Bullitt in Miniature
When I was young I was fascinated with the fact that my father’s first car was a dark green 1967 Mustang fastback, the same car driven by Steve McQueen in the cop movie Bullitt. He had that movie on VHS and would have me watch the chase scene, which basically revolutionized the way movies filmed chase scenes from there on out. I always thought it was strange how the bad guys made a point of putting on their seatbelts just before they gunned the Charger, with McQueen in hot pursuit, up the streets and steep hills of San Francisco. That was the only part of the movie we ever watched. As soon as Steve McQueen skidded out and broke that front axel my dad would turn it off and say, “Well, that was the best part of the movie.” My dad flipped his Mustang over a year or two after he got it, probably drag racing somewhere on the back roads of nearby Pennsylvania. This is a fact I always held in my head whenever I got into an accident when I was first driving, and there were a couple.
Fast forward a bunch of years and I was watching Bullitt again on DVD. My then-girlfriend rented it for some reason and I had no idea Norman Fell had a part. I also recognized the early tracings of the chase scene as Cesar Chavez near Alabama Street. When I left San Francisco in 2005 I was living right by there, on Florida between 26th and Cesar Chavez. That’s where the chase scene starts: right by that gas station in the triangle, before zooming up into Bernal Heights, then somehow ending up in Pacific Heights, downtown, and then somewhere outside the city, maybe Pacifica where the Charger crashes and, of course, explodes in flames. Overall the movie was a pretty good detective film: one good guy with incredible style and cool against some crooked cops, especially for that time period. But that chase scene leaves an indelible mark.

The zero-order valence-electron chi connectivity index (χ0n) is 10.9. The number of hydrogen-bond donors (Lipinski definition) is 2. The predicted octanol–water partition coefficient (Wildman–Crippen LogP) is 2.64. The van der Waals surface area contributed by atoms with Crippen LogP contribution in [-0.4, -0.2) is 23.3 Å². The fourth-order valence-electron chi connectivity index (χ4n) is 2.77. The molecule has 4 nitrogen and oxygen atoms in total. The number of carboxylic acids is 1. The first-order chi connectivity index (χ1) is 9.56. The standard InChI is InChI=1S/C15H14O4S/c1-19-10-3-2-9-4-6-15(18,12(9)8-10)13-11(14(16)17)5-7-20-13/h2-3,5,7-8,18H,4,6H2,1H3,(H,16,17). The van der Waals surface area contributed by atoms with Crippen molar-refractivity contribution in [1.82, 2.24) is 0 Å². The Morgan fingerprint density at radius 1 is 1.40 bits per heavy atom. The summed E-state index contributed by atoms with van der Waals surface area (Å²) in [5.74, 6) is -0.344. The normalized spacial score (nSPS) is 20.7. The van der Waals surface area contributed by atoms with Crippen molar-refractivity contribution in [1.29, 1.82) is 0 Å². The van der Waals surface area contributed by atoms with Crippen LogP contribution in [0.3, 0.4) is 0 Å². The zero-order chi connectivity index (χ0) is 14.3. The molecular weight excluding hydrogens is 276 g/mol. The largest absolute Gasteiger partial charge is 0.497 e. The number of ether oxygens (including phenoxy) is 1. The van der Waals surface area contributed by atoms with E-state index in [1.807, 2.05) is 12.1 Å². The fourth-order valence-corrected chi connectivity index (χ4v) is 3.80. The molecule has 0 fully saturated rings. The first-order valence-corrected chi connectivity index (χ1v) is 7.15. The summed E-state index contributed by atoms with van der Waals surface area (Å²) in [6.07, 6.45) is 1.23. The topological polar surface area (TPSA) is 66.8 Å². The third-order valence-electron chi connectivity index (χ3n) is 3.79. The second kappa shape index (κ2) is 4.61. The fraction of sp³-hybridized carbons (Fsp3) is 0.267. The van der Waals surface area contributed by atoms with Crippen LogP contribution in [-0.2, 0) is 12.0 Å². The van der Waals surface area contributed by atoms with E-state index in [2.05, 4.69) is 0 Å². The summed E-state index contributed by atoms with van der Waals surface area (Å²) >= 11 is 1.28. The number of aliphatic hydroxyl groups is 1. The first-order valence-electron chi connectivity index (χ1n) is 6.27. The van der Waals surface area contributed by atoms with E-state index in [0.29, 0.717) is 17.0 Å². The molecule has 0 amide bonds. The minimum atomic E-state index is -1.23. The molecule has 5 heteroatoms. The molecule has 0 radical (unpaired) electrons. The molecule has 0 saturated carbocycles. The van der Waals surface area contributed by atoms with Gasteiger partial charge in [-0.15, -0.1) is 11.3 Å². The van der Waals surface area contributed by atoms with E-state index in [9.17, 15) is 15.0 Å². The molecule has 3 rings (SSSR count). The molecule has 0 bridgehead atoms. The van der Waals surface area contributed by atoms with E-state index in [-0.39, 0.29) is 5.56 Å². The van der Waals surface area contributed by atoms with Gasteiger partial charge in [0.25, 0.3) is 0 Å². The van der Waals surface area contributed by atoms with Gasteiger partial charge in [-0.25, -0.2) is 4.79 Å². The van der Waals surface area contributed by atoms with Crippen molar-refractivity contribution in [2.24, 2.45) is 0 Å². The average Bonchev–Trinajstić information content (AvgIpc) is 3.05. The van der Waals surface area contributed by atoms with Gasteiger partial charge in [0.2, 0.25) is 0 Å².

Now there’s a fellow by the name of Steve Day, a British graphic designer, who is creating a stop-motion re-creation of that famous scene, only in miniature using slot cars that were donated by the Pioneer Slot Car company (after Day had sent them his idea and some test shots). The result is incredibly detailed, almost Robot Chicken-like animation of what many, myself and Day included obviously, believe is the greatest car chase in film history. Day says that the final version won’t be so choppy, but I kind of dig the distinct animated quality to it. Also interesting, even in slot-car form, I still think that 1967 Mustang fastback is the greatest looking American car ever made. Currently, Day only has a preview of his work up on YouTube but the release of the full scene is imminent. Personally, I can’t wait. Check the trailer out below.